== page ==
3D printing technology may, of course, obviate the need for home delivery by any mode if it achieves wide adoption in mass consumer markets. Its main environmental impact on logistics would be to replace long, complex supply chains comprising several production and storage points and several intervening links with much simpler direct ones moving the bulk powders, resins and filaments used in the printing process. This would cut vehicle-kilometres and the associated externalities. There would be much less inventory in the supply chain and hence less need for warehouse space. The wastage of materials would be greatly reduced and the need for product packaging virtually eliminated. On-demand manufacturing at point of use to the customer’s specifications would remove the need to send products back up the chain because they were the wrong size, shape or type. Indeed there would be no physical chain to re-ascend as only a design-file would have been distributed – in digital form. All of this could shrink the global environmental footprint of logistics.
Although this technology is now finding wide industrial application further up the supply chain, the future prospects of domestic, ‘front-end’ 3D printing may be limited. It may never be able to compete with the economics of batch production in factories and consumers may have to attach a high value to their personalised creations to make home-based printing financially appealing. So while 3D printing could help to ‘green’ logistics, it may not develop on a large enough scale to yield much environmental benefit.
If large quantities still have to be moved then perhaps the development of a ‘physical internet’ will offer quantum improvements in the environmental performance of logistics. Its advocates argue that just as emails find pathways through a single, open global internet and do so in a way that makes efficient use of server and telecommunication capacity, so one day freight consignments may have access to a similar physical network. Although even its staunchest supporters believe that the PI (π) is several decades away, bold claims are already being made for the environmental benefits it will bring.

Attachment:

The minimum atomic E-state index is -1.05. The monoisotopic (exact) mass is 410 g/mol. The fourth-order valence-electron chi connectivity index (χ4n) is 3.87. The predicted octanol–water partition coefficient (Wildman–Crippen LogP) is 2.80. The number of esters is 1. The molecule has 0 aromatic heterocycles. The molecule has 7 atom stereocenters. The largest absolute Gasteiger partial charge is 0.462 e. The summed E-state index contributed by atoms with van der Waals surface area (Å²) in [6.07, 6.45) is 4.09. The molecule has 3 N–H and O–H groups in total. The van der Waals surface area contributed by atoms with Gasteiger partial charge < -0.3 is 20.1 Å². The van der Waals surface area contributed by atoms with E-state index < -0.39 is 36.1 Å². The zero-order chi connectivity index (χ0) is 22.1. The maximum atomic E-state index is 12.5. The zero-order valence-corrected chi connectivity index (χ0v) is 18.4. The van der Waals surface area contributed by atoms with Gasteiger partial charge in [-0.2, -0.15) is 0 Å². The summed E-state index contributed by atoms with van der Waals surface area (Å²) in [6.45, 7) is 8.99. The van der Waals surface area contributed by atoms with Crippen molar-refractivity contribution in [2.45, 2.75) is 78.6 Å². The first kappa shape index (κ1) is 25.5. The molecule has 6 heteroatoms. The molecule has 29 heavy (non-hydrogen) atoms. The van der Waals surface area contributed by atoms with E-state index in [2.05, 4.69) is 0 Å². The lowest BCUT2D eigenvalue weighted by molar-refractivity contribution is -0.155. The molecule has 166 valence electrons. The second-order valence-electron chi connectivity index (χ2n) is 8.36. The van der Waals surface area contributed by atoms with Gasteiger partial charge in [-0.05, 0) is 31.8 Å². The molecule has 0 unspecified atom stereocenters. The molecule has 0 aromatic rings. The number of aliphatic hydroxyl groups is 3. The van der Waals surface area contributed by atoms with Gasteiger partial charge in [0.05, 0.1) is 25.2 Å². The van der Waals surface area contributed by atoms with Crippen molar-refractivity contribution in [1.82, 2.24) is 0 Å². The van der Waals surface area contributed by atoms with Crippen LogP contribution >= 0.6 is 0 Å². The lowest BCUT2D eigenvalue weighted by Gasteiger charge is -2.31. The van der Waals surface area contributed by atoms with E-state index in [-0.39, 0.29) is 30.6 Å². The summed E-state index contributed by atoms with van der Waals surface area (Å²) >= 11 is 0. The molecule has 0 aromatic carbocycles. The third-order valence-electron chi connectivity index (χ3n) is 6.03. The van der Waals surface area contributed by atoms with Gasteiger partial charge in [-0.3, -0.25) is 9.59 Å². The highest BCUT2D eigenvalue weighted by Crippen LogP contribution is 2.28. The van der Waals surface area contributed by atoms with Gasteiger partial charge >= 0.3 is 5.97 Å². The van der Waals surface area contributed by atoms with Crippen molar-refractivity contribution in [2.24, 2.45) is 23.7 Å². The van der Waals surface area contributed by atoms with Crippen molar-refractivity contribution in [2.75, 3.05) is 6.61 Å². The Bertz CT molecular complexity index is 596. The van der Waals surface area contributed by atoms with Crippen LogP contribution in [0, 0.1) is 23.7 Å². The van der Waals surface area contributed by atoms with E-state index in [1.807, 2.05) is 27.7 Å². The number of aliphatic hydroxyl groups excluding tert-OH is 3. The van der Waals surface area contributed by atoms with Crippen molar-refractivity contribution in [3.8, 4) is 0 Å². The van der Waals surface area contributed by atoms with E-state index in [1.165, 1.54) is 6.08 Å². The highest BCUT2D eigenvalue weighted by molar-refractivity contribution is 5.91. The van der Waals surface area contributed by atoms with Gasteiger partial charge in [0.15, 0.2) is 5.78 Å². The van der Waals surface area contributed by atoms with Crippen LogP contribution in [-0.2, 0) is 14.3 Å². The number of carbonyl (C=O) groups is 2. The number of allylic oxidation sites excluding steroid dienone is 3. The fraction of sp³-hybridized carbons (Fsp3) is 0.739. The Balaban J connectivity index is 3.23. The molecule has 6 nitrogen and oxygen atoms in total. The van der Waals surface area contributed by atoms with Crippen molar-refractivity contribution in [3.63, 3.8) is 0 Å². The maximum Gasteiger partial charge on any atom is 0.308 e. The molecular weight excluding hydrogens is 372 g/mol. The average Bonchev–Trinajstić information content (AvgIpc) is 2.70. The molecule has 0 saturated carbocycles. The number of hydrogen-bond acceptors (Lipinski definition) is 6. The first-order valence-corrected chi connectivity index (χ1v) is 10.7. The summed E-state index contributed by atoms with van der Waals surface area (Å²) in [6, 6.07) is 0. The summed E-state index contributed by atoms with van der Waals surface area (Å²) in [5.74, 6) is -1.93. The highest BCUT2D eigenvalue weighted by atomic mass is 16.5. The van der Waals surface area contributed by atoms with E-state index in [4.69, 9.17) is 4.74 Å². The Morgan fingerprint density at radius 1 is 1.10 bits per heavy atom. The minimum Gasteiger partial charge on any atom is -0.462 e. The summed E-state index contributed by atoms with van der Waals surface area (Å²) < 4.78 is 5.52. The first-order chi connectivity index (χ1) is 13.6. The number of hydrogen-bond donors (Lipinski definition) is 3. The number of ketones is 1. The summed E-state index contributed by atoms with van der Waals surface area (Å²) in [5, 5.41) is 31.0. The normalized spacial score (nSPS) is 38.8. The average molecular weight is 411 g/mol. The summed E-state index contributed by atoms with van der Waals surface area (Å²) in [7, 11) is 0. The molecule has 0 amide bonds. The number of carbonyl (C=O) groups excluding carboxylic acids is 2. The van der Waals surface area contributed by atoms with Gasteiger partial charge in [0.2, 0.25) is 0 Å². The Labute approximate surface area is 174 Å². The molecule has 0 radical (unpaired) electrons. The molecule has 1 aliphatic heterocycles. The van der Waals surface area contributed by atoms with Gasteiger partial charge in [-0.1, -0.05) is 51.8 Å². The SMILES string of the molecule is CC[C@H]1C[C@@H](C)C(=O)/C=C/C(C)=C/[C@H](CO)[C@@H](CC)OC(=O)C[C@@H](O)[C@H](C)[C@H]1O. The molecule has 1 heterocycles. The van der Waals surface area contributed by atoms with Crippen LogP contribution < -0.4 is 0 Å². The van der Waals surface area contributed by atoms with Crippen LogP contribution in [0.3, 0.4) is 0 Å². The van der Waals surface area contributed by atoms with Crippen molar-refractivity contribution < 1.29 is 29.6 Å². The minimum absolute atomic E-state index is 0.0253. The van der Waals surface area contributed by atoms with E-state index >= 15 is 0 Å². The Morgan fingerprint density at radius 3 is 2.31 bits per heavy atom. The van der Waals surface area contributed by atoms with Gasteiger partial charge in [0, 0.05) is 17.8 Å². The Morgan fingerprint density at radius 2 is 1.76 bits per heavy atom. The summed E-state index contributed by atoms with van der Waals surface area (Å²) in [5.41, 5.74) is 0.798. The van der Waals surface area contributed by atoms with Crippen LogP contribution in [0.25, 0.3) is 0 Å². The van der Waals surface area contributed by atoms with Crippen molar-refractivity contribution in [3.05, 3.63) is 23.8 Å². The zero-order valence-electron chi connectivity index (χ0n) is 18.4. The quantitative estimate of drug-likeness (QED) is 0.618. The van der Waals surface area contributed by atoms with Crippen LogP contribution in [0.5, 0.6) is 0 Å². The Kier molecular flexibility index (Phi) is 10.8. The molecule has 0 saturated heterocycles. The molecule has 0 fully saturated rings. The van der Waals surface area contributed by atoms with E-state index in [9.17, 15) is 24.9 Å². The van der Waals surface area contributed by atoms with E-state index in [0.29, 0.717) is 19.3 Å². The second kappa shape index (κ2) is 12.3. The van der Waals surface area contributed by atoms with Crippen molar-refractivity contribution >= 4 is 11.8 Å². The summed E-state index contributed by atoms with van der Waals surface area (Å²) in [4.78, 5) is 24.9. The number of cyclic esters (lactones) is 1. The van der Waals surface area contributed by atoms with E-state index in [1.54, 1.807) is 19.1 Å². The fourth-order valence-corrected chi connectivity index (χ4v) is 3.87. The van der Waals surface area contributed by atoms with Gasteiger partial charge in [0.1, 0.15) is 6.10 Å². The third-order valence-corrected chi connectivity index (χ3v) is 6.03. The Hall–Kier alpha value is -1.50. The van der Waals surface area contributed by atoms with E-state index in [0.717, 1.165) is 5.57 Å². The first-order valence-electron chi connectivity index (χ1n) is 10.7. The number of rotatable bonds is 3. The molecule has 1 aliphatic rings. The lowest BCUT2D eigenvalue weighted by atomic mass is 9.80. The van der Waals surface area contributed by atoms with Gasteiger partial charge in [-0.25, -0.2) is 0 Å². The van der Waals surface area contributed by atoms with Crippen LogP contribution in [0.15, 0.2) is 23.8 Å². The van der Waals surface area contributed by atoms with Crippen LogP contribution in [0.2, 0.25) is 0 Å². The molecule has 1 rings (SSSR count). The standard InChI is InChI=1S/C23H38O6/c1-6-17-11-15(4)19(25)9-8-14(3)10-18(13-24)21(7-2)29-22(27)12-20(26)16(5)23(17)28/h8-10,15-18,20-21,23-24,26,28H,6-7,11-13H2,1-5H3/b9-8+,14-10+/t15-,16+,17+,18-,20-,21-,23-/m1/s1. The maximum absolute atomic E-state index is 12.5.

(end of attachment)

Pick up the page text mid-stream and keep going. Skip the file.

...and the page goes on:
So will the long term future of green logistics be shaped by unmanned aerial vehicles, desk-top manufacturing and/or a physical manifestation of the internet? I suspect that for the foreseeable future, the environmental sustainability of logistics will be improved by more conventional means, relying on wider diffusion of current best practice and technology. This approach may be less exotic but at least it offers a proven route to a greener logistics future.
Professor Alan McKinnon is Head of Logistics in the Kuehne Logistics University, Hamburg, Germany. He is a co-editor of Green Logistics, whose 3rd edition was recently published by Kogan Page. This article is based on a series of postscripts prepared by the editors for the new edition.
Leading the way in current thinking on environmental logistics, Green Logistics provides a unique insight on the environmental impacts of logistics and the actions that companies and governments can take to deal with them. Fully updated and revised, the 3rd Edition of Green Logistics takes a more global perspective, introduces new contributors and international case studies that illustrate the impact of green logistics in practice.